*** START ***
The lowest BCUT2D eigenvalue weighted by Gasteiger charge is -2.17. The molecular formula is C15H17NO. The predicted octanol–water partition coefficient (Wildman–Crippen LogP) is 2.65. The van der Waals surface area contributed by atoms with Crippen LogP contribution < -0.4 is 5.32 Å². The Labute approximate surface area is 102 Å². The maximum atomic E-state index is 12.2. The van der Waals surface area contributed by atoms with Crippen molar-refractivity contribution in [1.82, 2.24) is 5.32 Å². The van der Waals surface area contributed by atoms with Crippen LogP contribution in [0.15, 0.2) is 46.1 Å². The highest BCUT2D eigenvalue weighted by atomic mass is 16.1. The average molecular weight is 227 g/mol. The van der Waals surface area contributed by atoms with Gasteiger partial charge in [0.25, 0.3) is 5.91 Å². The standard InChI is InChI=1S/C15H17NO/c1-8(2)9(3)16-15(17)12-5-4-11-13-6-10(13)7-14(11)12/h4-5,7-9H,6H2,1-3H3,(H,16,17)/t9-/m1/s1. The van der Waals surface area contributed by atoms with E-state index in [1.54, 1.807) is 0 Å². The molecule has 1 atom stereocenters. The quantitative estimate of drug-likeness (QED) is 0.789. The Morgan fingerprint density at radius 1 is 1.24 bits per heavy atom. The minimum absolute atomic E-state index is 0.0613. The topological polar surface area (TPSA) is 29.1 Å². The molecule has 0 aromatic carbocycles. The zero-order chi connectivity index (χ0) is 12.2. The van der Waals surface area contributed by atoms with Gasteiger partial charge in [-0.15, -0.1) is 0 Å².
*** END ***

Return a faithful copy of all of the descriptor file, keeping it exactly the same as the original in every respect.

The lowest BCUT2D eigenvalue weighted by Gasteiger charge is -2.17. The molecular formula is C15H17NO. The predicted octanol–water partition coefficient (Wildman–Crippen LogP) is 2.65. The van der Waals surface area contributed by atoms with Crippen LogP contribution < -0.4 is 5.32 Å². The Labute approximate surface area is 102 Å². The maximum atomic E-state index is 12.2. The van der Waals surface area contributed by atoms with Crippen molar-refractivity contribution in [1.82, 2.24) is 5.32 Å². The van der Waals surface area contributed by atoms with Crippen LogP contribution in [0.15, 0.2) is 46.1 Å². The highest BCUT2D eigenvalue weighted by atomic mass is 16.1. The average molecular weight is 227 g/mol. The van der Waals surface area contributed by atoms with Gasteiger partial charge in [0.25, 0.3) is 5.91 Å². The standard InChI is InChI=1S/C15H17NO/c1-8(2)9(3)16-15(17)12-5-4-11-13-6-10(13)7-14(11)12/h4-5,7-9H,6H2,1-3H3,(H,16,17)/t9-/m1/s1. The van der Waals surface area contributed by atoms with E-state index in [1.54, 1.807) is 0 Å². The molecule has 1 atom stereocenters. The quantitative estimate of drug-likeness (QED) is 0.789. The Morgan fingerprint density at radius 1 is 1.24 bits per heavy atom. The minimum absolute atomic E-state index is 0.0613. The topological polar surface area (TPSA) is 29.1 Å². The molecule has 0 aromatic carbocycles. The zero-order chi connectivity index (χ0) is 12.2. The van der Waals surface area contributed by atoms with Gasteiger partial charge in [-0.15, -0.1) is 0 Å².